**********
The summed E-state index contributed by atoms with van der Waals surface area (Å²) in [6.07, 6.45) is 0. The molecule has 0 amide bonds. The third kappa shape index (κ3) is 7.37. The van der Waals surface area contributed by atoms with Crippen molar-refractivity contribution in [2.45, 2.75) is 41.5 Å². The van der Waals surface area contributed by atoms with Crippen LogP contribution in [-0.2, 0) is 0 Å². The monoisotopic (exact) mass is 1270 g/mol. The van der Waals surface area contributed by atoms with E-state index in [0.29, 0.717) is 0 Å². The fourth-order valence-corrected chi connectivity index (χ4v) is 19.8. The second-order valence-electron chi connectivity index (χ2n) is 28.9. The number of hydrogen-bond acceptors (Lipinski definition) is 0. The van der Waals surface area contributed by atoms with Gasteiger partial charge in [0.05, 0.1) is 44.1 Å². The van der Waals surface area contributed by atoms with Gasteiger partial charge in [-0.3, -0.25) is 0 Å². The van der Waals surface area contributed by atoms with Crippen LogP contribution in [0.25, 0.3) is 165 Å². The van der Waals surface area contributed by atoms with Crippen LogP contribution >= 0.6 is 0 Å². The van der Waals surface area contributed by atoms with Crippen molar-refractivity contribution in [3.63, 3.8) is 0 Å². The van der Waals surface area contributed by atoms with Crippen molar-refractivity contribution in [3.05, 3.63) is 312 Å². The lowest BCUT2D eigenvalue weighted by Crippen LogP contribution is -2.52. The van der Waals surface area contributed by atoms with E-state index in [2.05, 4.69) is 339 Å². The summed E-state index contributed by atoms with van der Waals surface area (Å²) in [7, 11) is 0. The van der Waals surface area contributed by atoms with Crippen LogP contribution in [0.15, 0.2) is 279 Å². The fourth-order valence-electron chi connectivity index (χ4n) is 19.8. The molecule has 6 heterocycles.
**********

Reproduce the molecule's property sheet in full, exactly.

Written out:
The summed E-state index contributed by atoms with van der Waals surface area (Å²) in [6.07, 6.45) is 0. The molecule has 0 amide bonds. The third kappa shape index (κ3) is 7.37. The van der Waals surface area contributed by atoms with Crippen molar-refractivity contribution in [2.45, 2.75) is 41.5 Å². The van der Waals surface area contributed by atoms with Crippen LogP contribution in [-0.2, 0) is 0 Å². The monoisotopic (exact) mass is 1270 g/mol. The van der Waals surface area contributed by atoms with E-state index in [0.29, 0.717) is 0 Å². The fourth-order valence-corrected chi connectivity index (χ4v) is 19.8. The second-order valence-electron chi connectivity index (χ2n) is 28.9. The number of hydrogen-bond acceptors (Lipinski definition) is 0. The van der Waals surface area contributed by atoms with Gasteiger partial charge in [0.05, 0.1) is 44.1 Å². The van der Waals surface area contributed by atoms with Gasteiger partial charge in [-0.3, -0.25) is 0 Å². The van der Waals surface area contributed by atoms with Crippen LogP contribution in [0.25, 0.3) is 165 Å². The van der Waals surface area contributed by atoms with Crippen LogP contribution >= 0.6 is 0 Å². The van der Waals surface area contributed by atoms with Crippen molar-refractivity contribution in [3.63, 3.8) is 0 Å². The van der Waals surface area contributed by atoms with Crippen molar-refractivity contribution in [3.05, 3.63) is 312 Å². The lowest BCUT2D eigenvalue weighted by Crippen LogP contribution is -2.52. The van der Waals surface area contributed by atoms with E-state index in [2.05, 4.69) is 339 Å². The summed E-state index contributed by atoms with van der Waals surface area (Å²) in [7, 11) is 0. The van der Waals surface area contributed by atoms with Crippen LogP contribution in [0.15, 0.2) is 279 Å². The fourth-order valence-electron chi connectivity index (χ4n) is 19.8. The molecule has 6 heterocycles.